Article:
Dispute resolution: In line with contract flexibility, what if there is a dispute between the farmer and the credit aggregator or the verifier; how can the farmer get out of the contract or change it? What about liability if the contract is broken? In the event of a dispute, where will it be resolved? While flying out to California to visit the beach and national parks might be worth the cost of the flight, doing so to settle a dispute over a carbon credit contract may not be. Make sure that any disputes will be settled here in Wisconsin. Also, check the small print to see if disputes would be resolved in the courts or through arbitration.

Compliance markets: Right now the carbon markets in Wisconsin are voluntary: there are no regulations limiting carbon emissions. However, this may not always be the case. If Wisconsin enters into an environment in which farmers are required to regulate carbon emissions, but a farmer has already sold a practice or carbon sequestered on their land to a carbon credit program, what is their standing? Will they be allowed to buy back that credit to be in compliance? Because if someone else is using that credit to be in compliance with carbon emission regulation–remember additionality–the farmer can’t also be.

Legitimacy of the carbon aggregator: If the carbon program company is an established entity, legitimacy may not be an issue. This space, however, is popular with many new companies. Like in the tech world, some technologies, apps, etc. don’t catch on or ever make any money. If the financials don’t materialize for the carbon credit company or for carbon credits in general, will payments still be made for the practices and carbon the farmer stored?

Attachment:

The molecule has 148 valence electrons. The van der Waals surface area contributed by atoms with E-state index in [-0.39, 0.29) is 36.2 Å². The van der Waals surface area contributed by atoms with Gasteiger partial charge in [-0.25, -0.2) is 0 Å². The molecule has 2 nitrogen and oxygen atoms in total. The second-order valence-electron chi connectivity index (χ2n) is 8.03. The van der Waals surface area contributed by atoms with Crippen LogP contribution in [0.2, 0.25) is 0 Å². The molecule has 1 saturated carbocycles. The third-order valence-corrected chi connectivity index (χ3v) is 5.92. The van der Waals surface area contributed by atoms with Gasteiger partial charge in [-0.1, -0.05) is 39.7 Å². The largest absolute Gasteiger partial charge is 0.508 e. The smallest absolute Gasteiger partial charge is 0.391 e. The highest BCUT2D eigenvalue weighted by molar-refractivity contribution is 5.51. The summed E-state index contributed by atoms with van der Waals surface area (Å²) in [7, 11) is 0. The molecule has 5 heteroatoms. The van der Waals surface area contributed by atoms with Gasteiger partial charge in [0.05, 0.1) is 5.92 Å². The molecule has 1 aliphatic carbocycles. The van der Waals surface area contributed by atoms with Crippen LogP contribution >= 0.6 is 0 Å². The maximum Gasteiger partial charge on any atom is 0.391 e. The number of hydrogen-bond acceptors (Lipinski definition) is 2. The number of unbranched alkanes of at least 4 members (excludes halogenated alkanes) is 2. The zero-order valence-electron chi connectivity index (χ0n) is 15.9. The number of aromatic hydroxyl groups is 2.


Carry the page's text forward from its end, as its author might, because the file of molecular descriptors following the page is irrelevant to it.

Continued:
Real estate law: Carbon credits place restrictions on land management. However, many carbon credit contracts are not currently following established–but time-consuming and costly–real estate practices for similar restrictions like easements. This begs the question, if a farmer enters into a carbon credit contract today and goes to sell the land in three years, is the future buyer on the hook for continuing the practice? If you are a future land buyer, how will you know if your land is subject to a carbon credit contract?

So, are carbon credits a right fit for your farm? 

The complexity and shifting nature of carbon markets might dull their initial luster for some. There is also a lack of scientific consensus on the amount and permanence of carbon stored through conservation practices to consider. However, for those deeming the landscape worth wading into, there are numerous entities out there waiting to pay for farmers to implement conservation practices. Given all the questions discussed above, consulting with a lawyer is a highly advisable step toward determining if carbon payments are right for your farm. As more companies make commitments to achieve a net zero carbon footprint, they are going to rely increasingly on offsets. Soil carbon holds 25% of the total natural climate solutions, 60% of which relies on rebuilding depleted carbon stocks. With about 37% of total land in the US under agriculture, storing carbon in farmland will be a necessary part of any climate solution.